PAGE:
A Guide To The London Season
It’s not a phrase that is heard all that commonly anymore, unless you are a member of a very particular part of society, but the events that comprise the ‘London Season’ are known internationally to this day. While many of us are unlikely to have attended a débutante ball or met personally with any royalty or members of Parliament, it’s more possible that we may have attended events like The Royal Academy Summer Exhibition, The Chelsea Flower Show, Wimbledon or the The Proms.
These are among the many events that made up the historical London Season and remain incredibly popular. This is particularly true now that these events have been opened to the public, rather than restricted to a privileged elite, as they were in the past.
Emily Norval is a London-based journalist covering a range of topics including fashion, retail, travel and lifestyle. She has written for both national and international publications and enjoys frequent travel as part of her work.
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Indeed, you no longer have to be a member of the aristocracy to celebrate and participate in some of these highly traditional events, many of which continue customs today that were initiated as far back as the 1700s. While the more modern among us might raise an eyebrow at the over the top hats at Royal Ascot or the strict etiquette at The Henley Regatta, they are keeping alive part of a long history of British culture. And the British do love to celebrate history.
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What Is The London Season?
Traditionally, the London Season marked the time of year when wealthy British families would migrate from the country estates where they spent their winter months and take up residence for the summer in London. Mayfair and other well-to-do areas would have been their London-based destinations. The Season in its original form started as far back as the 17th and 18th centuries, but peaked in status and popularity in the 19th century. Broadly speaking, it would fall in line with the sitting of Parliament (there was known to be a lot of political chatter and dealings taking place at many of The Season’s events) and ran from around late February to mid-summer.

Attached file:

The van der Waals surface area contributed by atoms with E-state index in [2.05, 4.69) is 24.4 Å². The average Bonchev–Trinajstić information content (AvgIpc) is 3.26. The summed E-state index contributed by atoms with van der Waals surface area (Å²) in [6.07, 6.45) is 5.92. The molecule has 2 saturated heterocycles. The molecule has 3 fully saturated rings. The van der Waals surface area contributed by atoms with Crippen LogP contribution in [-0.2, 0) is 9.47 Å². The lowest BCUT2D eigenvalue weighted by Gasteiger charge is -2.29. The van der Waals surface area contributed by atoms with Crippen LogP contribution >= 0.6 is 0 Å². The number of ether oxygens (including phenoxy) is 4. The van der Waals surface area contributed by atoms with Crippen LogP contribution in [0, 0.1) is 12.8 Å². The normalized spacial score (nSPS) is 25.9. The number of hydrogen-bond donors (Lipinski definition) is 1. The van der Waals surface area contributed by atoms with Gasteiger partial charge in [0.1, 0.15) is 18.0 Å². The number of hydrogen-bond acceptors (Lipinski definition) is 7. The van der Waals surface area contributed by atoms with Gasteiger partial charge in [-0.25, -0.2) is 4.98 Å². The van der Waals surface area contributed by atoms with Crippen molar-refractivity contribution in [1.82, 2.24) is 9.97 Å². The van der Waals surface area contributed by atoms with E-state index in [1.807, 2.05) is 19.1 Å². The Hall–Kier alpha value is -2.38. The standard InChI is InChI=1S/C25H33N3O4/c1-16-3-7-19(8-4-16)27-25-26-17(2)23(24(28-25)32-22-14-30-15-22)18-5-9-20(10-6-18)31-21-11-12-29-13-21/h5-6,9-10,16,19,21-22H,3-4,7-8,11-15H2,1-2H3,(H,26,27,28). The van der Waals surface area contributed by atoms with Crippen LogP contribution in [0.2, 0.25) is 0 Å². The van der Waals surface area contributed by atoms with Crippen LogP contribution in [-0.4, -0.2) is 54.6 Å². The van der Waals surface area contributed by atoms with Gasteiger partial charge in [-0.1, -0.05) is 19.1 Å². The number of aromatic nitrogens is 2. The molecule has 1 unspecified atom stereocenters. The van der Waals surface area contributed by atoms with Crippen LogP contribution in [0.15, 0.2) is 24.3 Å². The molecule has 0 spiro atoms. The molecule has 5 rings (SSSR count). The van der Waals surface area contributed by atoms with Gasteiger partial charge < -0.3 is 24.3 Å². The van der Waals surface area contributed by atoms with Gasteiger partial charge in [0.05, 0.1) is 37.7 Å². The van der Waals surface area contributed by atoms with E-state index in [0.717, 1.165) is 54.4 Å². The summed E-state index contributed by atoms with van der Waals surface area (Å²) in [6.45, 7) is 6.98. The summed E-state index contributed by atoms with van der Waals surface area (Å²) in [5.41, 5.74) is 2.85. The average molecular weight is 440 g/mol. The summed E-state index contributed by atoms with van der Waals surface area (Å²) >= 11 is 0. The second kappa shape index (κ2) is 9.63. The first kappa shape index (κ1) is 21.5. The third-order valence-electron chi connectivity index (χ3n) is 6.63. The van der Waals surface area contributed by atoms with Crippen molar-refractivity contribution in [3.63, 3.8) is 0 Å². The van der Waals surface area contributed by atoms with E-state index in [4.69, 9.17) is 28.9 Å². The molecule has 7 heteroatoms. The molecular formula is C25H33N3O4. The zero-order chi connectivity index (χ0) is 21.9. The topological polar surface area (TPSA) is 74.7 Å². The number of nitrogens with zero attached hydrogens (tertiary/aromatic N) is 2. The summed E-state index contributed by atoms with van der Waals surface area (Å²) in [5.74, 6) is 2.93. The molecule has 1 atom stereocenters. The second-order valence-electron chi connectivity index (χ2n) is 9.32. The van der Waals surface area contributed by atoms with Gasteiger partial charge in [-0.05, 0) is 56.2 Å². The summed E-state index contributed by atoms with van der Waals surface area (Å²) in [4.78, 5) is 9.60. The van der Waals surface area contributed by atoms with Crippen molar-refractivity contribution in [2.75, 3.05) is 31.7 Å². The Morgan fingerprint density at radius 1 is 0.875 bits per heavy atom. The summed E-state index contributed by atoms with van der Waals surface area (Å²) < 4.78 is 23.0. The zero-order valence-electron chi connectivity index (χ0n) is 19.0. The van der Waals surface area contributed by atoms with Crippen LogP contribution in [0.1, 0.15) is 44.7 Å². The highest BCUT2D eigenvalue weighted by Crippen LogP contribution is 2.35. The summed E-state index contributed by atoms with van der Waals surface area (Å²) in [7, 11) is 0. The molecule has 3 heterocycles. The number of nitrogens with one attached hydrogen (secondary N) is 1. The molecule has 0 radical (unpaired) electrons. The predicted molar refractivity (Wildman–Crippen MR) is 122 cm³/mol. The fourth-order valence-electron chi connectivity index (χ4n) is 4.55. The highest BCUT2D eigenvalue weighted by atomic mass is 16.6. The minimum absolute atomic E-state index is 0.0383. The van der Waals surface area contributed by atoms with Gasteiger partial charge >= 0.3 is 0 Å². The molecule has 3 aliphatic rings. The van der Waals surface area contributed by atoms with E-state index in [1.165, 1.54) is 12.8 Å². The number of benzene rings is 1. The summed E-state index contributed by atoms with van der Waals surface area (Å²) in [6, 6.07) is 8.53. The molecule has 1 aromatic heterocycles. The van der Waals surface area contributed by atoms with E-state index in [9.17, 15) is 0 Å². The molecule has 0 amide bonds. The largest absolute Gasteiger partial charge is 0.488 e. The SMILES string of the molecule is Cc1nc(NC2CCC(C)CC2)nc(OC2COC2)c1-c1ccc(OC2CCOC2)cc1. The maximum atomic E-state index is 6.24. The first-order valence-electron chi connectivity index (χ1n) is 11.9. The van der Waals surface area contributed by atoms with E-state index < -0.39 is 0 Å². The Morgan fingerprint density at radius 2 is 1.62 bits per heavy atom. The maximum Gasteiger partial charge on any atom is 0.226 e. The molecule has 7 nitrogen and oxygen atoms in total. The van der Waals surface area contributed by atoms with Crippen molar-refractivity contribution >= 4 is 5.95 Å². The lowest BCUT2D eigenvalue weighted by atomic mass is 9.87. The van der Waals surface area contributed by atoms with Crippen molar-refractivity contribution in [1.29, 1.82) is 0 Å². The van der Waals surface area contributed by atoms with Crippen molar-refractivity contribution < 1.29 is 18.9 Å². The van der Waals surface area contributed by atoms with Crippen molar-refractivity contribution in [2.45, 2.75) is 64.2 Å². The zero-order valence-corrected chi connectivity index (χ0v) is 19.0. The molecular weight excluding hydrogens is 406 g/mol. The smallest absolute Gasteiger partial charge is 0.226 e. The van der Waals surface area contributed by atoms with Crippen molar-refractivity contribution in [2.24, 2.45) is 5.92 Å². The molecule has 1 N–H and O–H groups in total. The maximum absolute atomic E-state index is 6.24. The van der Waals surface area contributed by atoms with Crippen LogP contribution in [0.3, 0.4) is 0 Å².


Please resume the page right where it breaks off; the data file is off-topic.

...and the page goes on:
The key purpose behind The London Season, apart from summer fun and festivity, was the debut of young ladies of affluent families into society and the promise of matches and marriages being made. Debutantes would be presented at the Royal Court, marking their ‘coming out’ into society, after which they could attend the whirlwind of social occasions.
After the First World War, the London Season went into a semi-decline as many aristocratic families had given up their London places of residence, while events started to take place in public places, making exclusivity hard to maintain. By the end of World War II, the social structures that made up the elitist tradition of London Season were eroding, and in 1958 Queen Elizabeth II abolished the presentation of debutantes at court. It was one of her majesty’s first movements towards the birth of a more modern Monarchy.